Student Loans: Should Mom and Dad’s Bank Step In?

The Bank of Mum and Dad (and its parent company, the Bank of Gran and Grandad) have done thriving business as cost pressures on younger generations mount.

For those who can afford it, helping their children or grandchildren to access the property ladder and financing university fees upstream confers significant financial advantages. If you had to pick just one, how might sweeping changes to the student loan system change the equation?

Under the current system for post-2012 graduates in England and Wales, only the highest earners will repay their student loans (and interest) in full – around one in four borrowers.

The rest will pay a 9% ‘graduate tax’ on earnings above the repayment threshold of £27,275 for up to 30 years, when the loan is forfeited.

Suppose the parents have a lump sum equivalent to the average graduate debt of around £45,000. For the majority of students who will never repay in full, it probably makes more sense to use it as a housing deposit.

There are a lot of variables to consider, but if your child never earns more than the repayment threshold, they won’t have to repay a penny. What they could save in rent versus mortgage payments over decades could exceed the “college tax” they would pay – plus, they would end up with an asset.

What about the proposed new system? From 2023, future graduates will start repaying their student loans earlier (the threshold rises from £27,275 to £25,000) and will continue to repay them for much longer (up to 40 years).

The sweetener is a lower interest rate. The current maximum interest rate on student loans is RPI plus 3% (note that rates are capped at the equivalent rate in effect for unsecured personal loans).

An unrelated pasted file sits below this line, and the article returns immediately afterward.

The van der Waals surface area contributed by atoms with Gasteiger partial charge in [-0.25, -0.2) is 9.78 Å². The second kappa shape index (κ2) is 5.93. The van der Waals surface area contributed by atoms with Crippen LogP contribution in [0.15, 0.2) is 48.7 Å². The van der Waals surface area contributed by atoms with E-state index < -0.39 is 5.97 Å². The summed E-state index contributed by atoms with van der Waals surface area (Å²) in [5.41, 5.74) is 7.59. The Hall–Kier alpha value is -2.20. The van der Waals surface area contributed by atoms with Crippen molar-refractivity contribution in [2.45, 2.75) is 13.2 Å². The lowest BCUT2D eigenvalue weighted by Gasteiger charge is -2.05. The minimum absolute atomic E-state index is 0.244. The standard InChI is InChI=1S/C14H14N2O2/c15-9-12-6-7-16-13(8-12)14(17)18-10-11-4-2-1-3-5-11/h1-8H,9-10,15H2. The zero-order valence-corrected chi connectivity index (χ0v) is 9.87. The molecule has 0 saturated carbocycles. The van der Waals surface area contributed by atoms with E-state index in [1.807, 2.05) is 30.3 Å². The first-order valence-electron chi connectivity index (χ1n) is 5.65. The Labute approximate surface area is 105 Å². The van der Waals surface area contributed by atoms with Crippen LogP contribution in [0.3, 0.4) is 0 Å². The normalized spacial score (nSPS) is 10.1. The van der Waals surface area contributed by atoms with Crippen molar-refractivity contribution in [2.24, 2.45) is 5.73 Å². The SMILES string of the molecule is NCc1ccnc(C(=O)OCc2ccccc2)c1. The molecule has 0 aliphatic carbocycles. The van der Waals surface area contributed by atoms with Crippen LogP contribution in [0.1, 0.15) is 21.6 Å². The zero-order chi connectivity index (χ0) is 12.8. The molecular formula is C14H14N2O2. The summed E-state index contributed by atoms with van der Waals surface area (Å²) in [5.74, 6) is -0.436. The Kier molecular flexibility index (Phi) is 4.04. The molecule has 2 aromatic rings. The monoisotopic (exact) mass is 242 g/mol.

In the new system, the rate would simply be RPI.

These may seem like small adjustments, but they will have a big impact on graduate finances for decades to come.

About 60% of prospective students will now repay their loan in full, according to an analysis by the Institute for Fiscal Studies. Could this therefore strengthen the arguments of parents who try to repay in advance?

Surprisingly, if your child is among the highest earning graduates, the answer is no.

Top earners will earn £24,000 under the new system, according to the IFS, as lower interest rates and a faster repayment rate will allow them to pay off their debts faster.

There is little difference for the lowest earners, who will pay nothing at all if their income remains below the £25,000 threshold.

The overall impact is about the same for those with higher average incomes (who typically earn around £46,000 by age 30). Under the current system, they would not have repaid their loans in full. Now they will, but the lower interest rate makes up for the extra years of repayment.

And the biggest losers? Graduates with lower average incomes (typically earning around £37,000 by age 30) who would need to repay around £19,000 extra, according to the IFS. They won’t earn enough to repay all of their loans and interest, so they’ll effectively be locked into a higher tax rate for another 10 years.

It’s hard to predict your child’s earning potential over the next 40 years, but once they graduate and land their first job, it’s a little easier.

Since those with high incomes will pay off their debts much faster, could parents try to help low-income siblings first?